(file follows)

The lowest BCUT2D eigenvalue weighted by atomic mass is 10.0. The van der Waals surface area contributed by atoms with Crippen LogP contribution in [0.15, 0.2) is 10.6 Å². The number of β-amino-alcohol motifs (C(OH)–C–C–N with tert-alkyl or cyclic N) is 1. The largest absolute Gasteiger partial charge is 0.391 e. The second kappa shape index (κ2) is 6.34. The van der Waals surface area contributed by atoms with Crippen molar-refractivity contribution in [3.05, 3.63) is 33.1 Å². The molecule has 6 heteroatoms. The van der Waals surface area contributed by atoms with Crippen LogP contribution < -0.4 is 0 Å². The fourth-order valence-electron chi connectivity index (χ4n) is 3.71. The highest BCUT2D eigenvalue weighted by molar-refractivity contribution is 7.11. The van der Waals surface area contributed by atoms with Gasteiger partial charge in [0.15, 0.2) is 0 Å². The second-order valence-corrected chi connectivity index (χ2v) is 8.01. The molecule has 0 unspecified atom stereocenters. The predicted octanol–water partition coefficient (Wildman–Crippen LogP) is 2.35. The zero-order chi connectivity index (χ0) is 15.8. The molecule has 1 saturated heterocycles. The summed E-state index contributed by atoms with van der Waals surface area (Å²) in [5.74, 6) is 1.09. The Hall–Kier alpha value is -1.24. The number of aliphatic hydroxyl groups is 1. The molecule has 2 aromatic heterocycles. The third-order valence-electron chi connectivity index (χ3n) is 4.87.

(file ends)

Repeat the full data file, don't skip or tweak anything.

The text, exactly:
The lowest BCUT2D eigenvalue weighted by atomic mass is 10.0. The van der Waals surface area contributed by atoms with Crippen LogP contribution in [0.15, 0.2) is 10.6 Å². The number of β-amino-alcohol motifs (C(OH)–C–C–N with tert-alkyl or cyclic N) is 1. The largest absolute Gasteiger partial charge is 0.391 e. The second kappa shape index (κ2) is 6.34. The van der Waals surface area contributed by atoms with Crippen molar-refractivity contribution in [3.05, 3.63) is 33.1 Å². The molecule has 6 heteroatoms. The van der Waals surface area contributed by atoms with Crippen LogP contribution < -0.4 is 0 Å². The fourth-order valence-electron chi connectivity index (χ4n) is 3.71. The highest BCUT2D eigenvalue weighted by molar-refractivity contribution is 7.11. The van der Waals surface area contributed by atoms with Gasteiger partial charge in [0.15, 0.2) is 0 Å². The second-order valence-corrected chi connectivity index (χ2v) is 8.01. The molecule has 0 unspecified atom stereocenters. The predicted octanol–water partition coefficient (Wildman–Crippen LogP) is 2.35. The zero-order chi connectivity index (χ0) is 15.8. The molecule has 1 saturated heterocycles. The summed E-state index contributed by atoms with van der Waals surface area (Å²) in [5.74, 6) is 1.09. The Hall–Kier alpha value is -1.24. The number of aliphatic hydroxyl groups is 1. The molecule has 2 aromatic heterocycles. The third-order valence-electron chi connectivity index (χ3n) is 4.87.